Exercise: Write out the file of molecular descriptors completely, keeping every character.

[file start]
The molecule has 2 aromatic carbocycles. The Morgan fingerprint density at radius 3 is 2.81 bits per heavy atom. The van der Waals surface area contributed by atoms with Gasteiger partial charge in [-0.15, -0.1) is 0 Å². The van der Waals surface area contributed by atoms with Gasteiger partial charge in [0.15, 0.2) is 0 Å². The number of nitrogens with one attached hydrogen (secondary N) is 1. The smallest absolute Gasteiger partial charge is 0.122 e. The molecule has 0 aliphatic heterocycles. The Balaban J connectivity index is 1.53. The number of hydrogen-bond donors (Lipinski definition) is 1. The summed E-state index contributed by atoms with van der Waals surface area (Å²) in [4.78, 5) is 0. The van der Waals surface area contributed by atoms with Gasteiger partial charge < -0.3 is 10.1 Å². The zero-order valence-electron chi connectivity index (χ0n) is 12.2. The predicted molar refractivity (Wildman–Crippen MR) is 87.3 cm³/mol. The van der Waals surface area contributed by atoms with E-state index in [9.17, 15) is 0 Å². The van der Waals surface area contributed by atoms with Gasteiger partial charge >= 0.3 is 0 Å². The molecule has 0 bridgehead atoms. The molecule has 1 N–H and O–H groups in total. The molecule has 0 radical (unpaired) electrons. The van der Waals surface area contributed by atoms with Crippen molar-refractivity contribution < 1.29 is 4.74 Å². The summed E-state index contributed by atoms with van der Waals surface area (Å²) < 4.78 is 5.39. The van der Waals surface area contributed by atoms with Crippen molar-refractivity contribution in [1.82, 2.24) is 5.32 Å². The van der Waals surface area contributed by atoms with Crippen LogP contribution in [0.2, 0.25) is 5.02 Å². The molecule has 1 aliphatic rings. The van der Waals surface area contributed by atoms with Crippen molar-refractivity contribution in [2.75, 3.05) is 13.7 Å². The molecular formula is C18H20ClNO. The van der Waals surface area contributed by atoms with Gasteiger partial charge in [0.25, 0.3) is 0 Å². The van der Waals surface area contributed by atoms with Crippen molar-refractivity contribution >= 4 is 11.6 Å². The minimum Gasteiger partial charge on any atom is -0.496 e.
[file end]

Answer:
The molecule has 2 aromatic carbocycles. The Morgan fingerprint density at radius 3 is 2.81 bits per heavy atom. The van der Waals surface area contributed by atoms with Gasteiger partial charge in [-0.15, -0.1) is 0 Å². The van der Waals surface area contributed by atoms with Gasteiger partial charge in [0.15, 0.2) is 0 Å². The number of nitrogens with one attached hydrogen (secondary N) is 1. The smallest absolute Gasteiger partial charge is 0.122 e. The molecule has 0 aliphatic heterocycles. The Balaban J connectivity index is 1.53. The number of hydrogen-bond donors (Lipinski definition) is 1. The summed E-state index contributed by atoms with van der Waals surface area (Å²) in [4.78, 5) is 0. The van der Waals surface area contributed by atoms with Gasteiger partial charge < -0.3 is 10.1 Å². The zero-order valence-electron chi connectivity index (χ0n) is 12.2. The predicted molar refractivity (Wildman–Crippen MR) is 87.3 cm³/mol. The van der Waals surface area contributed by atoms with E-state index in [9.17, 15) is 0 Å². The van der Waals surface area contributed by atoms with Gasteiger partial charge >= 0.3 is 0 Å². The molecule has 0 bridgehead atoms. The molecule has 1 N–H and O–H groups in total. The molecule has 0 radical (unpaired) electrons. The van der Waals surface area contributed by atoms with Crippen molar-refractivity contribution < 1.29 is 4.74 Å². The summed E-state index contributed by atoms with van der Waals surface area (Å²) < 4.78 is 5.39. The van der Waals surface area contributed by atoms with Crippen molar-refractivity contribution in [1.82, 2.24) is 5.32 Å². The van der Waals surface area contributed by atoms with Crippen LogP contribution in [0.2, 0.25) is 5.02 Å². The molecule has 1 aliphatic rings. The van der Waals surface area contributed by atoms with Crippen molar-refractivity contribution in [2.75, 3.05) is 13.7 Å². The molecular formula is C18H20ClNO. The van der Waals surface area contributed by atoms with Gasteiger partial charge in [0.25, 0.3) is 0 Å². The van der Waals surface area contributed by atoms with Crippen molar-refractivity contribution >= 4 is 11.6 Å². The minimum Gasteiger partial charge on any atom is -0.496 e.